For the common honey bee (Apis mellifera), a species that thrived for millions of years, the last decade has brought an alarming decline in numbers, a syndrome known as Colony Collapse Disorder. Since 1990, over 25% of the managed honey bee population in the USA has disappeared*. Manitoba lost 46% of its honey bee colonies in 2012 and Nova Scotia has seen declines of about 18% in the last two years. Canada is the 12th largest producer of honey in the world, with a crop worth about two billion dollars. Any decline is a significant loss to the economy.
Because over one-third of global crops depend on bees and other insects for pollination, scientists and farmers are struggling to learn the causes of this decline and reverse the trend. The usual suspects are global warming (which advances the timing of blooms so that the pollinators come out of hibernation too late to get the food); wide-spread use of pesticides that are toxic to bees; habitat loss when farmland has been taken over by other development and when monoculture crops are planted (loss of diversity); and other factors such as parasitic mites.
Among the solutions proposed is the planting of more native species (occasionally known as weeds) that provide the appropriate type of pollen and nectar necessary for the bees to thrive, which would result in more bees being available to pollinate our crops. Marla Spivak, professor of entomology at the University of Minnesota, in a recent TED talk [YouTube, September 2013] explained that bees get their protein from pollen and their food carbohydrates from nectar. Unless there is a diverse source of this food, from various types of flowers, continuing throughout the growing season, bees will lack sufficient nourishment to sustain their population.
As a measure of the importance of bees to agriculture, apple and blueberry crops require about one colony of bees (that’s about 30,000 bees) per acre of planting. The Canadian Honey Council represents over 8,000 bee-keepers managing over 700,000 colonies across the country. At its AGM to be held this month, it will be discussing the need to protect bees from exposure to neonicotoid pesticides, and how to cooperate with growers and regulators in reaching a compromise while reducing the use of neonicotoids. In a strange twist, a recent article by blogger Scott Sutherland (Geekquist) reports that some researchers are experimenting with using bees as the actual agents of delivering organic pesticides. When the bees exit their hive to forage for food, they walk through the pesticide, which sticks to their legs and is subsequently deposited on the plants they visit, without apparent harm to the bees.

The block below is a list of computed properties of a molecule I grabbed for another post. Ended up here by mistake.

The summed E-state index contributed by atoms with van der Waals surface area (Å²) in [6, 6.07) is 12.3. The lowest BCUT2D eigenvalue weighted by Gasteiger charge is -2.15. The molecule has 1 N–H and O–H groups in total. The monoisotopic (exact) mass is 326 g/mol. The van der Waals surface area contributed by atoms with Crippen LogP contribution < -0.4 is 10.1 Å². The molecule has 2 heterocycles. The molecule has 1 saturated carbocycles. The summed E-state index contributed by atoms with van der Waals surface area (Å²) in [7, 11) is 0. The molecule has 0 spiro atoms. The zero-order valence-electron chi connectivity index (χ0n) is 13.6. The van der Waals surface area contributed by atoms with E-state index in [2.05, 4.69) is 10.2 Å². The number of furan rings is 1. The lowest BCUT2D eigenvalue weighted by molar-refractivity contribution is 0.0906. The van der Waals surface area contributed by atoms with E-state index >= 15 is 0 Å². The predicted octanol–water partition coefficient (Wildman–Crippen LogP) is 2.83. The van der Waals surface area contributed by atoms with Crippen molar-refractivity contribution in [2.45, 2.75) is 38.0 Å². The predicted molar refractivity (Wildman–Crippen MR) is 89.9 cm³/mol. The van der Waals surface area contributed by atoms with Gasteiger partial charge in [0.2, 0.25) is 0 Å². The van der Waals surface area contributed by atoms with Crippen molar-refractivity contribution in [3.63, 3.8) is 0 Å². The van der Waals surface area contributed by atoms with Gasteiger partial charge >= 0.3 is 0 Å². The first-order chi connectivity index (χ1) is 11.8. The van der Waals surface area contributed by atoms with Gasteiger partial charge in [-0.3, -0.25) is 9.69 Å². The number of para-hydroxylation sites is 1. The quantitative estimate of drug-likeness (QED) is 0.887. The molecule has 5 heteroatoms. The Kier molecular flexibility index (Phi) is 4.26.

Although scientists around the globe are acutely aware of the declining bee population, more information needs to be circulated to the general public. One enterprising project designed to educate and encourage support for urban beekeeping is the B-Shack, designed, fabricated and assembled by a team of students in the School of Architecture at McGill University. To read more about it, check it out at http://farmhouse.farmmresearch.com/bshack
Wild bee populations, including bumblebees, also play a role in pollination and they can benefit from flowering native plants grown along roadsides, farmers’ fields and even city gardens. Cover crops like white clover and alfalfa are also important components in producing healthy bee populations. Honey bees have a highly evolved social organization, in which individual members of the colony perform specific tasks, yet all work together as part of a complex society. Dr Spivak suggests in her talk that if, like honey bees, we each make individual efforts as part of a collective body, we will produce results.
Gardeners everywhere should be concerned about the future of our bee population. We believe that Chester gardeners will respond to the challenge. By encouraging the planting of flowery borders and hedgerows around our village and by adding more native flowers to our own gardens, and by eliminating pesticides, we can help not only the bees but other pollinators such as butterflies and birds.—–
* Gabriella Chavarna, Pollinator Conservation, Renewable Resource Journal, Winter 1999-2000; Among many other sites to check: pollinationcanada.ca; canadahoneycouncil.ca; Geekquinox blog; honeybees.ca; honeylandcanada.com/eng/e